MIA Focus: Future meat ‘take nothing for granted’

B+LNZ chairman James Parsons speaking at the start of the programme.
B+LNZ chairman James Parsons speaking at the start of the programme.

The future for New Zealand’s red meat sector will include dealing with disrupted trade in markets around the world – including the rise of alternative meats and synthetic proteins – earning a social licence to operate from consumers and understanding the future for food. The sector needs to take nothing for granted in these uncertain times delegates learned at this year’s Red Meat Sector Conference (RMSC).

Around 190 delegates from all over the country have just attended the seventh RMSC, staged in Dunedin’s Town Hall on 30/31 July, to consider the topics and hear from a range of impressive and thought-provoking speakers. Delegates were drawn from meat processing, farming, government and the wide range of service organisations to the event, organised by the Meat Industry Association (MIA) and Beef + Lamb NZ Ltd (B+LNZ).

Warmly welcomed by Dunedin’s deputy mayor Chris Staynes, who was standing in for a sick mayor Dave Cull, delegates were reminded that Dunedin is the “spiritual home of the meat trade.” He referred to the first shipment of frozen carcases of New Zealand sheepmeat in stockingette on the SS Dunedin in 1882 and the importance of the red meat sector to the Otago region today.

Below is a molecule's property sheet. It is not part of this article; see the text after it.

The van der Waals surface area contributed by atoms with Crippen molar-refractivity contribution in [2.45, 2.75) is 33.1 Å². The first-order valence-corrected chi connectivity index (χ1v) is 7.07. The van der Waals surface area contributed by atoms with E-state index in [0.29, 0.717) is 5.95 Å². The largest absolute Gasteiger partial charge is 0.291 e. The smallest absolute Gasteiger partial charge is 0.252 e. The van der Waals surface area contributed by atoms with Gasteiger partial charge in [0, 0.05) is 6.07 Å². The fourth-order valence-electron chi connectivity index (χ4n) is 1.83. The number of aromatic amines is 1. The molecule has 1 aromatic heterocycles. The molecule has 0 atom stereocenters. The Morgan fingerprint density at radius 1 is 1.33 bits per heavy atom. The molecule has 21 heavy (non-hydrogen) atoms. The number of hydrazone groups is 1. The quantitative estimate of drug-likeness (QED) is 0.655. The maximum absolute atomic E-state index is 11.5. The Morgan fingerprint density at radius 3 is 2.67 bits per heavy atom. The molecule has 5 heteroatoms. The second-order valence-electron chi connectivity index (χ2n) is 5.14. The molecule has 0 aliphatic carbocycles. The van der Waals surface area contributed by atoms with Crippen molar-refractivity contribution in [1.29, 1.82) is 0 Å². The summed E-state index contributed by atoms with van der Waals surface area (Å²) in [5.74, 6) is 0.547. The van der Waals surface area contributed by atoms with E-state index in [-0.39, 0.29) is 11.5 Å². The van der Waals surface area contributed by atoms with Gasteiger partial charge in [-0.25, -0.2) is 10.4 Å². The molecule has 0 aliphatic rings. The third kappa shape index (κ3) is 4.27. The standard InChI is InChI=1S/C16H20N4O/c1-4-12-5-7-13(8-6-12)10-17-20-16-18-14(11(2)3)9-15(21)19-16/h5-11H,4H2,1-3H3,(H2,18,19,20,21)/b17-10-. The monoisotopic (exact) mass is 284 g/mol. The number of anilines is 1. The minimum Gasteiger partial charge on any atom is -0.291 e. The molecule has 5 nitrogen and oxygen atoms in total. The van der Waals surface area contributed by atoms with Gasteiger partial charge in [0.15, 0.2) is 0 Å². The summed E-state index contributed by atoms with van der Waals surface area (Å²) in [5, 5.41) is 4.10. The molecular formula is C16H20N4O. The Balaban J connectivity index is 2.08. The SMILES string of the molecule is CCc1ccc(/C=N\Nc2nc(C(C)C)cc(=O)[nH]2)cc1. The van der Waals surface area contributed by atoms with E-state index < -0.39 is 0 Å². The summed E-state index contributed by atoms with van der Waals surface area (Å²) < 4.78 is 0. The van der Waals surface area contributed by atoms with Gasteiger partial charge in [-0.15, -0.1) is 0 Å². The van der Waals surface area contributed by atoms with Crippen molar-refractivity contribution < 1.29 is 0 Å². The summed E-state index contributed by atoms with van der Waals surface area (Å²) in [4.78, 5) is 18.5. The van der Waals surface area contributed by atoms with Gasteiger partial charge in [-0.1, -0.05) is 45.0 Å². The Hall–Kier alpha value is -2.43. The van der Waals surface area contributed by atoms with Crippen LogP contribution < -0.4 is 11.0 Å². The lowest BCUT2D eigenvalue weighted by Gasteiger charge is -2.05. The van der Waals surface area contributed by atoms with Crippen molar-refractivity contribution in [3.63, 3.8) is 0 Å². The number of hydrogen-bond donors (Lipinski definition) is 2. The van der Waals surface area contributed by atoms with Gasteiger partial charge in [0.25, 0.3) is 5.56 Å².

“Looking from the outside I can see how much your industry has changed,” he said, noting the move towards shipments of cuts and chilled meat in refrigerated transport from Dunedin today.

He pointed to AgResearch’s Invermay campus, the University of Otago with its track record in genomic research, AbacusBio, together with meat processing engineers Milmeq and Scott Technology.

“All are growing leading-edge companies playing an important role in growing Dunedin,” said Staynes.

Dealing with uncertain and disrupted trade

Discussions roved around the challenges and opportunities in the current uncertain global trading environment for New Zealand’s exports in the Trade Matters session, chaired by ANZCO chief executive Peter Conley.

Rabobank animal proteins and sustainability analyst Blake Holgate opened by setting the scene for maximising the value for the New Zealand red meat sector. The “winning formula”, he maintains, includes a continuing focus on investment in value-add. It’s not about “one size fits all”, it’s all about margin gain, he said. While the NZ red meat story won’t be quick and easy, aligning farmers, processors and consumers is necessary, and accreditation schemes are “incredibly important.”